What’s Real?: Presence, Personality and Identity in the Real and Online Virtual World

What’s Real?: Presence, Personality and Identity in the Real and Online Virtual World

Benjamin Gregor Aas (University of Amsterdam, The Netherlands)
DOI: 10.4018/978-1-60960-854-5.ch006
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To understand virtual realities and the effect on its users, empirical research into a variety of social and psychological domains has to be conducted in online virtual environments. It is argued that presence, the experience of being-in-the-virtual-world, plays a key role in most psychological processes connected with virtual worlds. A short overview of studies addressing personality, identity, emotions, and stereotypes in virtual reality is given, to subsequently offer improved approaches, by using a setup that compares participants on an individual level. Furthermore, potential cohort-differences are discussed; there is reason to believe that people who have grown up with computers, Internet, and virtual worlds experience and use virtual worlds differently than those who haven’t. Finally, it is hypothesized that virtual worlds influence real life in a reciprocal loop, by shaping cognitive, psychological, and social processes of the real world and – seemingly paradoxical – might even trigger experiencing the real as real.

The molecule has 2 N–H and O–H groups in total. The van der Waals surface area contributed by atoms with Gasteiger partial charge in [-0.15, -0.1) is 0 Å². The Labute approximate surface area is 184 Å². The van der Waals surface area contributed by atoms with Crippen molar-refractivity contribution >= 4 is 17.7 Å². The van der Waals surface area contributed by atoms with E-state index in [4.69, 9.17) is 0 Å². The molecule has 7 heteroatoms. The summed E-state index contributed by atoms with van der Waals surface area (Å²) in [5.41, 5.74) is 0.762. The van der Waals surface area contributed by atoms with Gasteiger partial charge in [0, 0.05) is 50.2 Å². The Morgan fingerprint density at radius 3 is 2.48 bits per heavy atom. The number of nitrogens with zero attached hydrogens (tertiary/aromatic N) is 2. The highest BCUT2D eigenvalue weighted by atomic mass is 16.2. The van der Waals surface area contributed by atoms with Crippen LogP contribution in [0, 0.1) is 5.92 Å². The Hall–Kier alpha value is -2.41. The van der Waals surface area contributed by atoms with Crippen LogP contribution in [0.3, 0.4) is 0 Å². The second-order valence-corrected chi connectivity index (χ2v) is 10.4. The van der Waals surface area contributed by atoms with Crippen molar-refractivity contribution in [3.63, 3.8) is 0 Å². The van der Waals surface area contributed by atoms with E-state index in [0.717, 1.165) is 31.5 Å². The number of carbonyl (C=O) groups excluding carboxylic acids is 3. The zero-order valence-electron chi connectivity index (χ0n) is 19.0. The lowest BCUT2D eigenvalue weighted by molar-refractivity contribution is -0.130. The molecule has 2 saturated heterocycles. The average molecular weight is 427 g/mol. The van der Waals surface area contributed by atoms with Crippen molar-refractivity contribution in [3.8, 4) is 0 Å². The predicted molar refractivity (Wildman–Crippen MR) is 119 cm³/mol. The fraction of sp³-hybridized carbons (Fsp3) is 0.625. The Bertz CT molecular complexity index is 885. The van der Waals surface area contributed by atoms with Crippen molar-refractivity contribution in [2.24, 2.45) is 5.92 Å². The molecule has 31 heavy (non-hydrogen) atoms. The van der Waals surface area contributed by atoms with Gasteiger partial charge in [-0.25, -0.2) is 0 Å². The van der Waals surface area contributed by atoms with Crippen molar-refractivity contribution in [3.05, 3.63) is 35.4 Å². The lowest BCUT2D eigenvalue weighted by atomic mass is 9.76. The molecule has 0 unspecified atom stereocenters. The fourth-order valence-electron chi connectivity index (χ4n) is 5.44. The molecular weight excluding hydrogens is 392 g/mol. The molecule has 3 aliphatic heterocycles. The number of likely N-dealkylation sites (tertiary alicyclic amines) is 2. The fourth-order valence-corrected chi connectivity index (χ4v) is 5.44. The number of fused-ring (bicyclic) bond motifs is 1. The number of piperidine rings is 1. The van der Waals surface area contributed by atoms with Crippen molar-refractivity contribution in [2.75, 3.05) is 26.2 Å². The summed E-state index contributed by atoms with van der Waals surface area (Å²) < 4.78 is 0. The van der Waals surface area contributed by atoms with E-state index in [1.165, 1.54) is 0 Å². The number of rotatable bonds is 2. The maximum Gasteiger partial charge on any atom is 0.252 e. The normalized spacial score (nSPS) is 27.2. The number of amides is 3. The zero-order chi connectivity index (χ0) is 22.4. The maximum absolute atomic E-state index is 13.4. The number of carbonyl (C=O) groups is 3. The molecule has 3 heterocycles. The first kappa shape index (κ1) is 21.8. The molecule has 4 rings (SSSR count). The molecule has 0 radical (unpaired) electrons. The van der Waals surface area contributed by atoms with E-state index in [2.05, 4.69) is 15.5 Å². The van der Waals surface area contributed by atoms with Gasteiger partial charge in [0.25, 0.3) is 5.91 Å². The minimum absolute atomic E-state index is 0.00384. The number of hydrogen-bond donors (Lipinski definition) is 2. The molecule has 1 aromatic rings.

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At the University of Amsterdam and many other places, there is ongoing research concerning the possibility to use virtual platforms for psychological therapeutic interventions (Meyerbröker & Emmelkamp, 2010). To give such research and practical implementation a sound basis, it is inevitable to understand underlying processes and yield a sound conceptualization of what is going on, when humans go virtual.

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